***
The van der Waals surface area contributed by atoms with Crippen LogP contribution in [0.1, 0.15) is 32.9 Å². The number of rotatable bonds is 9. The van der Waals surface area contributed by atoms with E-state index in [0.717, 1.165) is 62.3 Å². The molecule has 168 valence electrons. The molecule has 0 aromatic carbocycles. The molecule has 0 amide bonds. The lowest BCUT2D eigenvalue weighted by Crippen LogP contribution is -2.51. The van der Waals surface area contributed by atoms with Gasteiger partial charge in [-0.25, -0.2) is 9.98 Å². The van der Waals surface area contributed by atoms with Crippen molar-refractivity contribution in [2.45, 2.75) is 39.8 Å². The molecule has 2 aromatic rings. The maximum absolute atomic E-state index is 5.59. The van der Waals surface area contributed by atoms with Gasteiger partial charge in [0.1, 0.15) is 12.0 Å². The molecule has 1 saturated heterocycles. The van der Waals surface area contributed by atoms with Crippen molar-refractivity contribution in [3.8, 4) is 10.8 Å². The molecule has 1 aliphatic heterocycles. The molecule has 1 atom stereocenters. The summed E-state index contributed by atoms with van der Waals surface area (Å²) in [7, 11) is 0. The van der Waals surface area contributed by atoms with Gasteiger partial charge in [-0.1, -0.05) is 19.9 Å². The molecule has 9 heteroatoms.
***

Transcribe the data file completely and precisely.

The van der Waals surface area contributed by atoms with Crippen LogP contribution in [0.1, 0.15) is 32.9 Å². The number of rotatable bonds is 9. The van der Waals surface area contributed by atoms with E-state index in [0.717, 1.165) is 62.3 Å². The molecule has 168 valence electrons. The molecule has 0 aromatic carbocycles. The molecule has 0 amide bonds. The lowest BCUT2D eigenvalue weighted by Crippen LogP contribution is -2.51. The van der Waals surface area contributed by atoms with Gasteiger partial charge in [-0.25, -0.2) is 9.98 Å². The van der Waals surface area contributed by atoms with Crippen molar-refractivity contribution in [2.45, 2.75) is 39.8 Å². The molecule has 2 aromatic rings. The maximum absolute atomic E-state index is 5.59. The van der Waals surface area contributed by atoms with Gasteiger partial charge in [0.1, 0.15) is 12.0 Å². The molecule has 1 saturated heterocycles. The van der Waals surface area contributed by atoms with Crippen molar-refractivity contribution in [3.8, 4) is 10.8 Å². The molecule has 1 aliphatic heterocycles. The molecule has 1 atom stereocenters. The summed E-state index contributed by atoms with van der Waals surface area (Å²) in [7, 11) is 0. The van der Waals surface area contributed by atoms with Gasteiger partial charge in [-0.1, -0.05) is 19.9 Å². The molecule has 9 heteroatoms.